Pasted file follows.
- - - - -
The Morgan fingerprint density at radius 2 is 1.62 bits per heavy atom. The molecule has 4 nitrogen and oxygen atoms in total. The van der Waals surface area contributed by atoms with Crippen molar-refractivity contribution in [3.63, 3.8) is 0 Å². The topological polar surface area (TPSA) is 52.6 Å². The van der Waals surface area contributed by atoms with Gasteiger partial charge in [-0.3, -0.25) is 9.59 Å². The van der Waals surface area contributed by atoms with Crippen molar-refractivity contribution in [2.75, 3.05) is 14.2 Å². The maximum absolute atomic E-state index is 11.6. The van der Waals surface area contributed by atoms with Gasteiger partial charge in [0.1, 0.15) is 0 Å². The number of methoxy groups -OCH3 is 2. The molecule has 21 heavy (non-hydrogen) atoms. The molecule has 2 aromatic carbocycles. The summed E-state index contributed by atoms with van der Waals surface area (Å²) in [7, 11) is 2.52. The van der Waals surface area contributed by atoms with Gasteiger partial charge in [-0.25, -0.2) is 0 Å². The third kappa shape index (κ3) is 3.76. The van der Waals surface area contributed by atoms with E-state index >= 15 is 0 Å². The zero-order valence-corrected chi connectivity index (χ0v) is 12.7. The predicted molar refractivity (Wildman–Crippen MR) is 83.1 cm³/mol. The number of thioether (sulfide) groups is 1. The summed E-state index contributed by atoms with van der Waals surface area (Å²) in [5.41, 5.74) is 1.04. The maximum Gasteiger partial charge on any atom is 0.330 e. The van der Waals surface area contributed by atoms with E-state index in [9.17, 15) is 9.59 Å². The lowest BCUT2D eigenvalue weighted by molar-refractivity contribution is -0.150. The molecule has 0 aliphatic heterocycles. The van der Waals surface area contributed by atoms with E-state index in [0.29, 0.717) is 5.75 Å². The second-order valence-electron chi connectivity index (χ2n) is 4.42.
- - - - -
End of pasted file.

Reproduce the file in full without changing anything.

The Morgan fingerprint density at radius 2 is 1.62 bits per heavy atom. The molecule has 4 nitrogen and oxygen atoms in total. The van der Waals surface area contributed by atoms with Crippen molar-refractivity contribution in [3.63, 3.8) is 0 Å². The topological polar surface area (TPSA) is 52.6 Å². The van der Waals surface area contributed by atoms with Gasteiger partial charge in [-0.3, -0.25) is 9.59 Å². The van der Waals surface area contributed by atoms with Crippen molar-refractivity contribution in [2.75, 3.05) is 14.2 Å². The maximum absolute atomic E-state index is 11.6. The van der Waals surface area contributed by atoms with Gasteiger partial charge in [0.1, 0.15) is 0 Å². The number of methoxy groups -OCH3 is 2. The molecule has 21 heavy (non-hydrogen) atoms. The molecule has 2 aromatic carbocycles. The summed E-state index contributed by atoms with van der Waals surface area (Å²) in [7, 11) is 2.52. The van der Waals surface area contributed by atoms with Gasteiger partial charge in [-0.25, -0.2) is 0 Å². The third kappa shape index (κ3) is 3.76. The van der Waals surface area contributed by atoms with E-state index >= 15 is 0 Å². The zero-order valence-corrected chi connectivity index (χ0v) is 12.7. The predicted molar refractivity (Wildman–Crippen MR) is 83.1 cm³/mol. The number of thioether (sulfide) groups is 1. The summed E-state index contributed by atoms with van der Waals surface area (Å²) in [5.41, 5.74) is 1.04. The maximum Gasteiger partial charge on any atom is 0.330 e. The van der Waals surface area contributed by atoms with E-state index in [9.17, 15) is 9.59 Å². The lowest BCUT2D eigenvalue weighted by molar-refractivity contribution is -0.150. The molecule has 0 aliphatic heterocycles. The van der Waals surface area contributed by atoms with E-state index in [0.29, 0.717) is 5.75 Å². The second-order valence-electron chi connectivity index (χ2n) is 4.42.